Kids are a touchy issue when it comes to dining. Parents looking for a little time off from kitchen duty can often be seen at restaurants trying to get a moment’s peace and quiet, while the kids play. Sometimes it’s in the aisles, though a few places offer some diversion. Willie’s Ice House, for example, offers a sandbox for the tots. Others offer crayons and pictures to color or arcades filled with video games and occasionally and old-fashioned pinball machine.
But what happens when the restaurant is not equipped for kids? I recently sat behind a small child who was about 2 years old and who delighted in shrieking at the top of his lungs. His slightly older brother noisily tried to get him to hush, which caused the youngster to scream all the louder. Dad was seemingly oblivious to all this because he let both kids raise a ruckus without saying a word.
I was ready to either to clobber one of the kids or ask for my money back — I face enough stress elsewhere, whether it’s in the traffic coming home from work each evening or listening my parrot’s deafening squawking — but the little dears thankfully left before I could inaugurate a re-enactment of “Sweeney Todd” with me as the barber.
It seems that a growing number of diners have had enough of the noise from unruly youngsters. A national website, Happily Childfree, lists restaurants around the country that “don’t cater to the Chuck-E-Cheese crowd.” It starts off with a list of places to avoid, which is strange, because five places in Manhattan, including Gramery Tavern and Cafe Boulud, are displayed followed by one place in San Antonio: Gourmet Burger Grill.
I haven’t had any enfant terrible problems at GBG. But I was pleased to find at least one place in town singled out for praise: Alamo Draft House, which does not allow children under age 6.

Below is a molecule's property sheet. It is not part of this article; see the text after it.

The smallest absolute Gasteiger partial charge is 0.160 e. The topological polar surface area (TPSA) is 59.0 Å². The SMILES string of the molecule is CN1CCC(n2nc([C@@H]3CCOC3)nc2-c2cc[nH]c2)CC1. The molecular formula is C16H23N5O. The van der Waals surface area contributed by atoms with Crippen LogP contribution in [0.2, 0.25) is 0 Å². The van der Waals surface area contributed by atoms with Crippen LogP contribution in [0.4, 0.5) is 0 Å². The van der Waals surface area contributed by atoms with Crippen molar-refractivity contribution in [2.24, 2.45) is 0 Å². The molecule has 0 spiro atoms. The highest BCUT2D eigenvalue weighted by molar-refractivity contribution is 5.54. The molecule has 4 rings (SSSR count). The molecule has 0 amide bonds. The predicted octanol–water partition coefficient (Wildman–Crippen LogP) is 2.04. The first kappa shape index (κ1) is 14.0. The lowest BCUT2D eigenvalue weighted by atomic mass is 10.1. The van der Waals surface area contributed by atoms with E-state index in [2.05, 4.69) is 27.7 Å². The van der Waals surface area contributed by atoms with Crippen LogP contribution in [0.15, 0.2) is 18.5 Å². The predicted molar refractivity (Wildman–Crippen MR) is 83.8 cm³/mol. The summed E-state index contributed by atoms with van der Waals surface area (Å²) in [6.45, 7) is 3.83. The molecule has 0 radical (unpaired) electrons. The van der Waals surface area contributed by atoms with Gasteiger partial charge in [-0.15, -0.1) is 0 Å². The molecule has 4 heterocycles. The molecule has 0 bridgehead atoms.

In days gone by, higher end restaurants were not places where children ran amok or made too much noise, with the exception of whatever restaurant was twirling atop the Tower of the Americas. But children are popping up with greater frequency at linen table-topped places. At Chama Gaucha Brazilian Steakhouse recently, a family with three children sat across the aisle from us. They were made to feel as welcome as we were, and the younger set were model diners.
It reminded me of an evening at the fondly remembered Le Rêve. Dinners there could last more than three hours on occasion, depending on how much food you ordered and how much fellowship you wished to share. So, imagine my surprise when I saw a table with a mother and her two children. Both of them ate everything set before them and appeared to love every last bite. In fact, they behaved far better than most of my party did. So, who’s to say what should be the grounds for allowing children into a restaurant? And should it be by age?
I know you all have opinions on the subject. Please post them below.